Last but not least, we have Blood Baron of Vizkopa. This is the card that really makes the deck flow. It gives you something to do when you aren’t on the Angelic Accord plan, supports you well when you are, and gives you a solid plan against aggro. It’s a really sweet addition the deck, and I can’t imagine playing fewer than two.

Rounding out the deck is the mana base. 25 lands may seem like a lot, but you usually want to hit five mana and don’t have too many ways to manipulate your library. Sign in Blood is the only consistent draw spell in the deck. I could see playing 24, but so far 25 has been working well. The deck may also have the ability to play a colorless land, but I have found it both unnecessary and potentially harmful. Vault of the Archangel is cool with Lingering Souls, and I haven’t found Mutavault particularly good. If you’re feeling a little bit greedier than I am, I’d try out a Vault of the Archangel or two.

The sideboard is the least tested part of the deck, but it definitely has some things I like. So far I’ve found the control matchups to be very good, but the Jund matchup has been a little less than even. The aggro matchups are also pretty good if they don’t have Thundermaw Hellkite and mediocre if they do. I tried to add cards that would help the Jund matchup, solidify the control matchup, and add some extra points versus aggro. While the exact sideboard is probably incorrect, I do like what it’s doing.

The second version of the deck that I want to talk about is currently the one I find less good but much more fun to play. Basically, when I had decided the list was too dependent on Angelic Accord, I tried cutting it from the deck entirely and taking a more Aristocrats-style approach. Here is the current list, which while it hasn’t been very competitive has been a lot of fun to play.


This deck is a bit less all-in on the Bogbrew Witch plan and just tries to scrape out value as the game progresses. I was originally a bit skeptical about Dark Prophecy, but the card has performed very well. I would play more than two if it weren’t for how atrocious the card is versus aggro. I had the third and fourth in the board for a little while.

25 lands may seem like a lot in this list as well, but I found that the deck is super mana-intensive. You aren’t playing too many expensive spells, but you are playing a bunch of little ones and using all of your mana every turn. It’s important to focus on mana efficiency when playing this deck.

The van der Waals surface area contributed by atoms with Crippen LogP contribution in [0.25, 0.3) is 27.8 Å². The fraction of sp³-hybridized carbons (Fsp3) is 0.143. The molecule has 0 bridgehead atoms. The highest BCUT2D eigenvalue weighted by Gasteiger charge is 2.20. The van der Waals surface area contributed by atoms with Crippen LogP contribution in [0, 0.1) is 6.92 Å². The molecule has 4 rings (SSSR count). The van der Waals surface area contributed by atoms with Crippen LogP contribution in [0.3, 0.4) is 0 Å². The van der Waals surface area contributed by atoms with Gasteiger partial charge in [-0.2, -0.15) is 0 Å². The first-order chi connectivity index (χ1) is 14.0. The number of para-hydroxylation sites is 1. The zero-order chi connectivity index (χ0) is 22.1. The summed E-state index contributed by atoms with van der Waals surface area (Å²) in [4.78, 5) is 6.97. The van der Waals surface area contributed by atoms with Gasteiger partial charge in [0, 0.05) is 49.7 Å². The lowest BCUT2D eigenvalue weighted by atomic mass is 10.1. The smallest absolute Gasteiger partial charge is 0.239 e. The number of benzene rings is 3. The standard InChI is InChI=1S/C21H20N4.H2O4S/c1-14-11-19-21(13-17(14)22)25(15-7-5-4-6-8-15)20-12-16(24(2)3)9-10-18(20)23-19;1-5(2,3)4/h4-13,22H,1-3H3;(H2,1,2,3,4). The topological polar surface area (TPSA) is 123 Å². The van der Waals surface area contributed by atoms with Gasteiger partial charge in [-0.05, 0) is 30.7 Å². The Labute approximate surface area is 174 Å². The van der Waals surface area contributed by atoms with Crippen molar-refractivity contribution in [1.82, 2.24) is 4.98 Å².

This deck plays another package of cards in place of the Angelic Accord package. Doomed Traveler, Blood Artist, Cartel Aristocrat, and Xathrid Necromancer represent a good way to put on a solid but resilient clock very quickly. Supreme Verdict is pretty terrible versus this deck. The last time my opponent had to Supreme Verdict me, I got a Spirit, three Zombies, and drew three cards off of it. Then I flashed back a Lingering Souls on my turn.

The sideboard is mostly an amalgamation of assorted things that I wanted to try, so you can pretty much try whatever in those slots. The package of Fiend Hunter, Sin Collector, and Restoration Angel has been pretty solid, and it may even warrant the addition of Lifebane Zombie in the sideboard or maindeck. I’ll keep trying different combinations to see what I like best.

I hope you like these two decks. I have had a blast playing both of them, and I recommend you give them a try. I have heard good things from my friend Rob who has been jamming a list similar to the first at our local Standard event. While Bogbrew Witch may not be able to blow up a ban list like Bloodbraid Elf, it can certainly kill people who don’t give it the respect it deserves.

I’d love to see how you have been playing Bogbrew Witch. I’ve seen a bunch of different lists, ranging of from mono-black to five-color, and they are all pretty cool. Feel free to share what you’ve been jamming in the comments.

That’s all for me for this week. Look for Anthony Lowry article next Friday as he continues to impress us all with his insight into the game. You can certainly learn a thing or two from him. Plus he likes to name-drop me, so it’s pretty good value. Thanks for reading! Let me know if you have anything specific you’d like to read about from either me or Anthony. We have a few cool ideas of our own in the works!

AJ Kerrigan
@AJKerrigan55 on Twitter
deadlyporcupine@gmail.com
AJKerrigan on Magic Online